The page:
UK Government Wants To Give Itself Power To Change Copyright Law Without Full Parliamentary Scrutiny
from the henry-viii-would-be-proud dept
A common feature of democracies is that new laws are scrutinized and debated by representatives of the people before they are passed — the hope being that bad proposals can be amended or discarded. Laws giving governments the power to change other laws with only minimal oversight are therefore generally regarded as a Bad Thing. But that’s exactly what the UK government plans to introduce, as this article on the Out-Law.com site explains:
The Government has outlined proposals to change UK copyright law to allow the Business Secretary to draw up any future laws affecting exceptions to copyright and rights in performances in the form of new regulations. The regulations would be contained in a statutory instrument, a draft of which would need to be “laid before and approved by resolution of each House of Parliament” before it could come into force.
However, that “approval by resolution” can be pretty minimal compared to the process required for passing new laws:
Acts of Parliament must be read, subject to further scrutiny and debate and approved by both the House of Commons and the House of Lords before they can come into law. However, new regulations in the form of statutory instruments can often be introduced without the same level of scrutiny or debate.
This power to change laws without Parliamentary approval is known as a “Henry VIII clause“, since that monarch also availed himself of their convenience.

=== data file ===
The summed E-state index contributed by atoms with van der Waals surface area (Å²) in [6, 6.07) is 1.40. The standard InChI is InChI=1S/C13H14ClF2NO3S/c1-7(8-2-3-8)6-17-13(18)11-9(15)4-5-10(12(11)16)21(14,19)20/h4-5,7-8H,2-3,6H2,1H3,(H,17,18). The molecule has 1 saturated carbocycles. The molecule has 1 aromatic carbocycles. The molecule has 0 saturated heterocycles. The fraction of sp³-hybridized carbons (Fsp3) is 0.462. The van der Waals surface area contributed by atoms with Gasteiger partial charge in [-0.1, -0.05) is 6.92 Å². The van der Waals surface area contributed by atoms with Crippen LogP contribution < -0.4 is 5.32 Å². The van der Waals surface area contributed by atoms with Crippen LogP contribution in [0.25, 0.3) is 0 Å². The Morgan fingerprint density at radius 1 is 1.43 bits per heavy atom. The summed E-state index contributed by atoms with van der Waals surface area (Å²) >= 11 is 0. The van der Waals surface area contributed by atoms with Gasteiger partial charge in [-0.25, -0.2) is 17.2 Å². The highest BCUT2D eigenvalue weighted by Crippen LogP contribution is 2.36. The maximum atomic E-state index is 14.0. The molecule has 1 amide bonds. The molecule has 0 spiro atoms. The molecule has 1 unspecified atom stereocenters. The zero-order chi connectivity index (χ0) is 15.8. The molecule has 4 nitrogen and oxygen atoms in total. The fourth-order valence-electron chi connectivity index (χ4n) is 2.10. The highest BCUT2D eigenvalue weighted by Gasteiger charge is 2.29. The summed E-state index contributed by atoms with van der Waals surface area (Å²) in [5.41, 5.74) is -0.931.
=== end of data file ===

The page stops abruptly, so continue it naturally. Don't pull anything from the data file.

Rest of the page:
Such a meta-law that allows other laws to be changed without full scrutiny is potentially a dangerous thing, but it does cut both ways. It’s true that it would permit the UK government to make copyright law even more unbalanced, but it might also allow it to move in the other direction, something already raised during discussions about this new power:
representatives from the creative industries had expressed “real concern” about plans to further liberalise the use of copyrighted material.
Their evident fear is that the UK government might bring in new exceptions to copyright pretty much without debate, and therefore in a way that they could not so easily fight using traditional lobbying techniques.
Although that would be a welcome result in terms of updating copyright, its benefit is probably outweighed by the long-term risk of such a Henry VIII clause being used by a future UK government to make copyright worse. On balance, it’s preferable to have laws discussed and debated in the normal democratic way, rather than simply trusting governments to use their absolute powers wisely.